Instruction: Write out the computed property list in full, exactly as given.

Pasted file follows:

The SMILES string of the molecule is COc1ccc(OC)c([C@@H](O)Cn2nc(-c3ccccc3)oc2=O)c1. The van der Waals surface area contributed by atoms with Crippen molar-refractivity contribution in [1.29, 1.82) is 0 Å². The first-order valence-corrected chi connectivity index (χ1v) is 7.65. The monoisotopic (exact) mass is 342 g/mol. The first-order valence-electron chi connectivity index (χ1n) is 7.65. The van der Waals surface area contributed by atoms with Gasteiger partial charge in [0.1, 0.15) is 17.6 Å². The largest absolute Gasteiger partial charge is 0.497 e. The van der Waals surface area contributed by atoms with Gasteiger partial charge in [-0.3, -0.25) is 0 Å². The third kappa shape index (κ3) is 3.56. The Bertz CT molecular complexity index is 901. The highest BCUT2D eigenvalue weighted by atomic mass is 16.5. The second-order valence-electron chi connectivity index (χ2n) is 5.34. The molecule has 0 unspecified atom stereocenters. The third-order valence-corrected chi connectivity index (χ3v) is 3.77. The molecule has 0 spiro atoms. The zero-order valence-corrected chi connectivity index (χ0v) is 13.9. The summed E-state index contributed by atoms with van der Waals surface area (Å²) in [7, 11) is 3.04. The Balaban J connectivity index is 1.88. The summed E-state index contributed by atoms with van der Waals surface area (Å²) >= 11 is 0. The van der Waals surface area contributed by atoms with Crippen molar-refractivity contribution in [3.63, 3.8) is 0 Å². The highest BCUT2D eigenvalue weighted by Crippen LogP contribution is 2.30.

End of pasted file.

The SMILES string of the molecule is COc1ccc(OC)c([C@@H](O)Cn2nc(-c3ccccc3)oc2=O)c1. The van der Waals surface area contributed by atoms with Crippen molar-refractivity contribution in [1.29, 1.82) is 0 Å². The first-order valence-corrected chi connectivity index (χ1v) is 7.65. The monoisotopic (exact) mass is 342 g/mol. The first-order valence-electron chi connectivity index (χ1n) is 7.65. The van der Waals surface area contributed by atoms with Gasteiger partial charge in [0.1, 0.15) is 17.6 Å². The largest absolute Gasteiger partial charge is 0.497 e. The van der Waals surface area contributed by atoms with Gasteiger partial charge in [-0.3, -0.25) is 0 Å². The third kappa shape index (κ3) is 3.56. The Bertz CT molecular complexity index is 901. The highest BCUT2D eigenvalue weighted by atomic mass is 16.5. The second-order valence-electron chi connectivity index (χ2n) is 5.34. The molecule has 0 unspecified atom stereocenters. The third-order valence-corrected chi connectivity index (χ3v) is 3.77. The molecule has 0 spiro atoms. The zero-order valence-corrected chi connectivity index (χ0v) is 13.9. The summed E-state index contributed by atoms with van der Waals surface area (Å²) in [7, 11) is 3.04. The Balaban J connectivity index is 1.88. The summed E-state index contributed by atoms with van der Waals surface area (Å²) >= 11 is 0. The van der Waals surface area contributed by atoms with Crippen molar-refractivity contribution in [3.63, 3.8) is 0 Å². The highest BCUT2D eigenvalue weighted by Crippen LogP contribution is 2.30.